There is a model which is based on N factors which are correlated through a correlation matrix of size NxN. For a subset of M factors the corresponding values are explicitly given over a specific time period [A,B].

Which methods are recommended to obtain the most appropriate "missing" values for remaining N-M factors over that time period [A,B]?

The problem is a little different compared to "imputing missing values for a time series", since these missing values have to be consistent with a given correlation matrix.

I am looking at various alternatives, and any relevant reference would be appreciated.

On a side note, a promising avenue (with some enhancements needed) is 2013 the article "How to Combine Long and Short Return Histories Efficiently" by S. Page


I hope you have some information on the mean of the missing variables, otherwise there is no hope of recovering the missing data with just a covariance matrix, let alone a correlation matrix.

I assume that you have some estimates on variances and means of all series. Then assuming normality and stationarity, we can exploit the fact that $$X_t|Y_t \sim \mathcal{N}(\mu_{X}+\Sigma_{XY}\Sigma_{Y}^{-1}(Y_t-\mu_{Y}),\Sigma_{X}-\Sigma_{XY}\Sigma_{Y}^{-1}\Sigma_{YX})$$ where $X_t$'s are missing values and $Y_t$'s are observed values. Given $Y_t$ at any $t$, the best predictor of $X_t$ is therefore $$\mu_{X}+\Sigma_{XY}\Sigma_{Y}^{-1}(Y_t-\mu_{Y})$$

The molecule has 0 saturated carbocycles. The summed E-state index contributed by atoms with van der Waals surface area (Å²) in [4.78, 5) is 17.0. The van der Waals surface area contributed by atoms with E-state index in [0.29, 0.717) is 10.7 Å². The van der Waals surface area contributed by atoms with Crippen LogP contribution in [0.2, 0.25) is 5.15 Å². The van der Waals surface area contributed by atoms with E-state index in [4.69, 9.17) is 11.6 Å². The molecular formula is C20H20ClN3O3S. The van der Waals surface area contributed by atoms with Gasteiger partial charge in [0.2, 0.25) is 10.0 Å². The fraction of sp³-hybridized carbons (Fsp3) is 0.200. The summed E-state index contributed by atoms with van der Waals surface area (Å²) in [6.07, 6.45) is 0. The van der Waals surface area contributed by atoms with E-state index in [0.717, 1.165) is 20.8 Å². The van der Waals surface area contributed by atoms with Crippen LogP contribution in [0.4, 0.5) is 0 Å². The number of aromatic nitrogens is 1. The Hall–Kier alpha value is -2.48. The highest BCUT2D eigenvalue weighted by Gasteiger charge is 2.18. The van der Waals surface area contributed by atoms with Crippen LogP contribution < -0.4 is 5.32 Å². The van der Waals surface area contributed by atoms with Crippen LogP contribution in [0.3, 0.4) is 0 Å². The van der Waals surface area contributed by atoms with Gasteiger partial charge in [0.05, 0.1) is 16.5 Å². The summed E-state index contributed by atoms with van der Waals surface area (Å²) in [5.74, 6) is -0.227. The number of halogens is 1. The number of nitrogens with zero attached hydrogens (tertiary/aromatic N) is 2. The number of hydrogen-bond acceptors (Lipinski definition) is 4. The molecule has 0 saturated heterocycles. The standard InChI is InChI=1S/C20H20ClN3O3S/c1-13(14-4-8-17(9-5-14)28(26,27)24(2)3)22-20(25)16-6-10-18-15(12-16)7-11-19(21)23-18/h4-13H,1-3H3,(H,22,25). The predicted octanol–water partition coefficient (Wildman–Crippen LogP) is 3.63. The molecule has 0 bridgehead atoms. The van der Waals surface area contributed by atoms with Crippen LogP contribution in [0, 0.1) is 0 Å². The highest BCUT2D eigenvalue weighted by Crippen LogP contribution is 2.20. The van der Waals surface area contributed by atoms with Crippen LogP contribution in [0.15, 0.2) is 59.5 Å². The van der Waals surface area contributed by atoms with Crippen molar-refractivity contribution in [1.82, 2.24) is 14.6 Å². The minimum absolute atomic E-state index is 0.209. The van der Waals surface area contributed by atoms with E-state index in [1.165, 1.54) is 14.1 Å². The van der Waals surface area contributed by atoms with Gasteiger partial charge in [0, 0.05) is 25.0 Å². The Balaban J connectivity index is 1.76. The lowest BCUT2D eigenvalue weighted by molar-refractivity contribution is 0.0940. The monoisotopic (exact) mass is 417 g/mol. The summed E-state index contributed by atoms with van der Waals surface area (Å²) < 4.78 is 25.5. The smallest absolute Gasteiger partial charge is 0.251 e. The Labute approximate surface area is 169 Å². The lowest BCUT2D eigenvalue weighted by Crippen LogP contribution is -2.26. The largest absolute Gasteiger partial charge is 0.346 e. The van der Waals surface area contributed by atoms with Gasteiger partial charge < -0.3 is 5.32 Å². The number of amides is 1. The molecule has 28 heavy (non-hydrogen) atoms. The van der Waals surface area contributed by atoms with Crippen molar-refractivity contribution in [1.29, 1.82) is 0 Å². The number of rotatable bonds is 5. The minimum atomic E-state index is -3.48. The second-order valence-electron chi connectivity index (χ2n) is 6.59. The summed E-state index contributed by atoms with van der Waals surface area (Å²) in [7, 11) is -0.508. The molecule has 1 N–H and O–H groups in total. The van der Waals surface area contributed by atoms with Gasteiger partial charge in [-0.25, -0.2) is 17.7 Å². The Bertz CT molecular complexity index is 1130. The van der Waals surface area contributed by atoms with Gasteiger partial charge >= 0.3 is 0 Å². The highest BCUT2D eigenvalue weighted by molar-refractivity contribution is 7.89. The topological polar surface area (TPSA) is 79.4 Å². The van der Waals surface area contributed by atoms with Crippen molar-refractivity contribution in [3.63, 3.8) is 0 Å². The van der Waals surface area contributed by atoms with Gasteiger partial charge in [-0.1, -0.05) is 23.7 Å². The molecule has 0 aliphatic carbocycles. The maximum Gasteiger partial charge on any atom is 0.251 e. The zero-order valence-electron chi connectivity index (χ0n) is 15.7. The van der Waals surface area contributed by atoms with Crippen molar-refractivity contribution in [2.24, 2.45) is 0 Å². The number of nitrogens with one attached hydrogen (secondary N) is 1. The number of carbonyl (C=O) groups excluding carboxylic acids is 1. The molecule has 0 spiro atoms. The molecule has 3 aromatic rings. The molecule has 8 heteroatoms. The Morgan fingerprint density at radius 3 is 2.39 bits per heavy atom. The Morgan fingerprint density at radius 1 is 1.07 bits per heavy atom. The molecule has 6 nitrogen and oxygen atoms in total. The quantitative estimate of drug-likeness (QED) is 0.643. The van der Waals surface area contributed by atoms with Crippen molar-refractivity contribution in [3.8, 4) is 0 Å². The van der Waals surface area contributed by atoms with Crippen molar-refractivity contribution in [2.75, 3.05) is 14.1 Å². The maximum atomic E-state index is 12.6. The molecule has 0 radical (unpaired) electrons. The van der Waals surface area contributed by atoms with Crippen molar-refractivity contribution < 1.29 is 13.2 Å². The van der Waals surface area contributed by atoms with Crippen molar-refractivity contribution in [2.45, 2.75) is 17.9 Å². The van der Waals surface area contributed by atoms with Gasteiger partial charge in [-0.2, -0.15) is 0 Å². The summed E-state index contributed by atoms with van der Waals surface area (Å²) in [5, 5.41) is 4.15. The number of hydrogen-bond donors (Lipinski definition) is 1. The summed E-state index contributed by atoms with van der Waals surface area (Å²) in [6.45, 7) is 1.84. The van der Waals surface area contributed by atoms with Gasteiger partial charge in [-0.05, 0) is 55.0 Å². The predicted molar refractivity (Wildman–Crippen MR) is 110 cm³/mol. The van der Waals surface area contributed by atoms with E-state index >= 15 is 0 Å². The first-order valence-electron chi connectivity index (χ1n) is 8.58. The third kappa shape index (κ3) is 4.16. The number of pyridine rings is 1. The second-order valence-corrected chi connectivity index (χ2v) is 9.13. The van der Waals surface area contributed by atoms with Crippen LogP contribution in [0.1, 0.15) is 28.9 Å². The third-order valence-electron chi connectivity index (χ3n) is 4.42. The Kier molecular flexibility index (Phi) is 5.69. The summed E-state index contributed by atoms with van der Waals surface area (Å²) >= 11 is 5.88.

If you have more information,such as auto-covariance matrices, then you can extend the above approach to have more conditioning variables, and thus more 'accurate' imputation.

  • $\begingroup$ Thank you, this is an approach which would indeed work in a first stage. However, it relies on the assumptions of normality and stationarity, which is a simplification I would like to avoid. My preference is to use the distributions which correspond to actual data, and that is why that paper by Page was appealing. I can also get the historical data that was used to construct the correlation matrix, which would allow me to find the most appropriate distribution(s). $\endgroup$ – Alex Feb 6 '17 at 15:55
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    $\begingroup$ If your series are non-stationary, then your correlation matrix is not meaningful anyway. $\endgroup$ – Julius Feb 6 '17 at 23:35

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